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Consumer Rights Act 2015 Explained (replaces Sale of Goods Act 1979)

Consumer Rights Act 2015 Explained (replaces Sale of Goods Act 1979)

The Consumer Rights Act came into force on 1 October 2015, if you purchased something prior to this date the Sale of Goods Act 1979 applies to your purchase so please read that instead.

This law was changed to make it clearer for consumers and to ensure they feel safer buying from retailers & service providers, the whole idea is to speed up the process of sorting out issues with a product or service.

Just like Sale of Goods Act the following applies to all products & services (& now digital goods as well), basically you have to prove the following isn’t true:

  • The goods will match the description given of them.
  • The goods will be of satisfactory quality.
  • The goods will be reasonably fit for any particular purpose that was made known to the retailer (unless the retailer disputed their appropriateness for that purpose at the time)

Note: For services & contracts there are slight variations to these rules. If your issue is with a service read this. If your issue is with an unfair contract read this.

I’ve had a problem with a physical item, what do I do?

First of all speak with the company (that you purchased the item from), most companies will be willing to sort the issue out. Don’t go all guns blazing talking about Consumer Rights, just explain and see what they offer/do first.

If you get nowhere now it’s time to kick it up a gear, remember the law applies to the company you’ve purchased from and not the manufacturer so ensure you direct your complaint to them.

At first contact via email or letter will be enough, explain the issue, the law and how you’re covered. If this doesn’t get you anywhere then speaking with the relevant ombudsman will give you the best chance of a solution to your problem.

Pick which ever applies to you:

1) Problem within 30 days of purchase:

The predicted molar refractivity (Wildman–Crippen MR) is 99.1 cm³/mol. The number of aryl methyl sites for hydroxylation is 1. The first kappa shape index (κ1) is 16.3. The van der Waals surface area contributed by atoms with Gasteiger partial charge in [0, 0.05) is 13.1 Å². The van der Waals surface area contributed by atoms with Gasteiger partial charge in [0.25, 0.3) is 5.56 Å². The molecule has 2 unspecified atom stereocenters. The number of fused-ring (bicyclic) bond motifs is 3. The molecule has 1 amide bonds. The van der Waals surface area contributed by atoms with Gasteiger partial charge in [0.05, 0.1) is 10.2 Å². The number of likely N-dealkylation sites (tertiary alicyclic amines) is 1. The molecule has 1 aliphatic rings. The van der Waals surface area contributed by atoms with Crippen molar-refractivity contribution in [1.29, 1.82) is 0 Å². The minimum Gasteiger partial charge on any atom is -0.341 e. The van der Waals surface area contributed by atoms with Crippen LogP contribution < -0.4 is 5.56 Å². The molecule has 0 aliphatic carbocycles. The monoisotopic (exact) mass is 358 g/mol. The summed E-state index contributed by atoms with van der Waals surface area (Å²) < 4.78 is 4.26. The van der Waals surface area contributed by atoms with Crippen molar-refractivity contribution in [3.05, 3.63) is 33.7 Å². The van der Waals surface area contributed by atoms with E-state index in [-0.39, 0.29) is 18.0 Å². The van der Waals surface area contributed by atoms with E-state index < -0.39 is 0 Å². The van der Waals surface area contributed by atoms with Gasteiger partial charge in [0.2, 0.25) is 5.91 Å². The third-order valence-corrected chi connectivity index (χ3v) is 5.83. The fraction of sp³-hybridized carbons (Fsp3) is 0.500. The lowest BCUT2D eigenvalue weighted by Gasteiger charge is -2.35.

Under the Consumer Rights Act 2015 you can reject any item (excluding perishable items & digital) and get a full refund if the goods are of unsatisfactory quality, unfit for purpose or not as described.

You may be offered a partial refund or repair but we would suggest you go for a full refund instead and then purchase again so you get a new product with a new warranty etc.

What about perishable items?
You’re still entitled to a full refund just like above HOWEVER the 30-day period is reduced to “a reasonable time” e.g. flowers that state “fresh for 7 days”, if they were to die after 5 days you would be entitled to a full refund.

What about digital items (e.g. apps, music, games, etc)?
You can only ask for a digital product to be repaired or replaced if it develops a fault. If that repair or replacement doesn’t fix the issue, then you have the right to ask for a price reduction, which can be up to 100% of the original cost of the digital content.

Also worryingly for retailers (but good for consumers) is that the retailer will have to compensate you if any device or other digital content you own is damaged as a result of the digital content you’ve downloaded from them.

My delivery hasn’t arrived within 30 days (or on the agreed date)
The default delivery period that a retailer must deliver your items to you is 30 days (maximum), unless you’ve agreed a longer period, if the retailer fails to deliver your item within this timescale or on the agreed date then you’re within your rights to cancel the order for a FULL refund.

My item was damaged / lost in transit, what can I do?
The retailer is responsible for goods up until you get possession of them (e.g. when the parcel is delivered & you’ve signed for the parcel).
The delivery company IS NOT RESPONSIBLE so any issues should be dealt directly with the retailer you purchased from.
If you’re purchasing something of high value then get into the habit of opening the parcel before you sign for something.